Violent crime in general, yes - but the elderly are more
likely to be victims of violent crime by strangers, according to the US Department of Justice statistics.
None of which matters - you pointed out yourself that young people are more likely to put themselves in a situation where such a thing will occur, and the fact that someone else gets attacked too doesn't eliminate the problem for the elderly.
The point is - there is no inherent protection in appearing frail and weak. The discussion had nothing to do about "fantasies of saving an elderly lady", which wasn't even mentioned until you brought it up - I suggest that you go back and read the thread.
Being at a point where there is no need for anyone to attack us (although I question whether such a point can actually be reached) is all well and good, but that's not what I'm talking about here.
The Floating Bridge of Heaven
as described by Ueshiba really has nothing to do with "being in balance with Heaven and Earth" in that sense. He is describing a training methodology, a very old one, and one that has to do with martial application.
Well, excuse me for bringing up a seemingly new point to the discussion. I did not realize there was a rule on this forum that said this is not allowed.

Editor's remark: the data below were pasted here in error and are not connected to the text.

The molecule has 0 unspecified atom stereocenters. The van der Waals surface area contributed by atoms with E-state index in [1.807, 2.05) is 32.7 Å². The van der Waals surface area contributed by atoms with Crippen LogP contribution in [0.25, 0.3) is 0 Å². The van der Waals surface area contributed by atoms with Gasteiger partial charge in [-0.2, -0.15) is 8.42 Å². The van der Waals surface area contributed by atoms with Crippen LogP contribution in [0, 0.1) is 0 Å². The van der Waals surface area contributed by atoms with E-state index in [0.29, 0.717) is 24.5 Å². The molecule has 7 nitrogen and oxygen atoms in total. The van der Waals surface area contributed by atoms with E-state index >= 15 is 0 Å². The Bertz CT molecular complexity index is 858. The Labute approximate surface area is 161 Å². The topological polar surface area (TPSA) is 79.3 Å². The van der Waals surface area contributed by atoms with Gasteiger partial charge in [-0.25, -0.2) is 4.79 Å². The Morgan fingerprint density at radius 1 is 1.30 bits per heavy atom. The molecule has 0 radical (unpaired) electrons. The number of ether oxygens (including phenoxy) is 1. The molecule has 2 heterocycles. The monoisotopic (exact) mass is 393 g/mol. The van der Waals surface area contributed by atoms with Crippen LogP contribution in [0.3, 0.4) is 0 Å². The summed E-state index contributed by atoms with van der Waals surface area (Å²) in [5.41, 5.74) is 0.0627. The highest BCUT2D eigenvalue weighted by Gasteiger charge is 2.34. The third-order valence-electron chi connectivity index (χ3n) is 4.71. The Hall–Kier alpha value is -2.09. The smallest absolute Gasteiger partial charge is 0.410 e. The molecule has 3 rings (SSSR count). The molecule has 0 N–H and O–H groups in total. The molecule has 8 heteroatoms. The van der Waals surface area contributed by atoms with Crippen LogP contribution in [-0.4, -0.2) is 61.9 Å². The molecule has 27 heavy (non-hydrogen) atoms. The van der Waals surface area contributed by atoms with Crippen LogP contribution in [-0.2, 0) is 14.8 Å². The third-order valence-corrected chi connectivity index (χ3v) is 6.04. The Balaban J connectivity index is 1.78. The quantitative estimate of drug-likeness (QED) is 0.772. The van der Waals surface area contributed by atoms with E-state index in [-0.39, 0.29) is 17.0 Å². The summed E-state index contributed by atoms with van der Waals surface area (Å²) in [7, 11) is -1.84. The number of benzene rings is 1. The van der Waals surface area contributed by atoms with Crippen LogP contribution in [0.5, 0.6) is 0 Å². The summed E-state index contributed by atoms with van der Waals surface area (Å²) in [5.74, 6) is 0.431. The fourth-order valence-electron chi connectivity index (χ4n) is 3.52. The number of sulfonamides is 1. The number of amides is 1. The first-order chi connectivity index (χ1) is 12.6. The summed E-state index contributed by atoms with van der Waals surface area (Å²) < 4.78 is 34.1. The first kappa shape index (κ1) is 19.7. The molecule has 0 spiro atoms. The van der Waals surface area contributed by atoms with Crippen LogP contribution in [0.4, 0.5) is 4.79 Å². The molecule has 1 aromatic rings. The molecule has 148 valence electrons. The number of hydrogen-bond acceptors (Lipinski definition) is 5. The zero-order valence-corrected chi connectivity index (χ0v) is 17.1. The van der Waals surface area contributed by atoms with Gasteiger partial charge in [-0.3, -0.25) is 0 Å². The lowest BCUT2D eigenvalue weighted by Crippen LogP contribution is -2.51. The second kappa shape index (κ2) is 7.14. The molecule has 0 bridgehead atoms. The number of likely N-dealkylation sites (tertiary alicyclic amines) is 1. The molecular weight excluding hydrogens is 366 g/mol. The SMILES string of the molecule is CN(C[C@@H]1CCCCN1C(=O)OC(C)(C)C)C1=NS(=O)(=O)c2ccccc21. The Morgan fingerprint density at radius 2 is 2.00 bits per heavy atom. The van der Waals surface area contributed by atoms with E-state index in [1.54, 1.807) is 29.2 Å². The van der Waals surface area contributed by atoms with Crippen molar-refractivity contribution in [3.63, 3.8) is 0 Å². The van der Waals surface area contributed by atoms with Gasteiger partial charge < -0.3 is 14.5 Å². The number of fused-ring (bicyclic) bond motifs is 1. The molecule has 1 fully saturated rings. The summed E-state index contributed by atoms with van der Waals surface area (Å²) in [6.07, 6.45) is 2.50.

I never said that appearing frail and weak gives an inherent protection. But being strong and aggressive does not give any inherent protection either.
I tend to see dominance, aggression and arrogance as appearances of inner weakness. If not visible immediate, then in the long run. It should not be the direction for Aikido to go. O Sensei pointed in a different direction. Several of the traditional ryu did as well. In accordance with the classic philosophers.
They all seem to have in common a striving towards a natural, everyday, calm and kind mind with a body reflecting that. And I would call that a strength, not a weakness. And as I said, that strength is worthwhile pursuing, for anyone, but especially those who are into Budo or more specifically Aikido.
Your search seems to be about another kind of strength, but from your writing it is not altogether clear what it is that you are looking for. But I do get the impression that it is something different from what the ancient philosophers were writing about, different from what classical ryu were aiming at and different as what is being taught at the Shinto- Shingon and Zen schools.
The floating bridge of heaven may very well be a description of Ueshiba's training method - and you seem to suggest it as a specific training method to gain inner strength for a martial application. You present this here as a fact, but the truth is that a lot is mere speculation, guessing or interpretation.
I am interested in where you are going with this, but up till now you have not delivered the goods.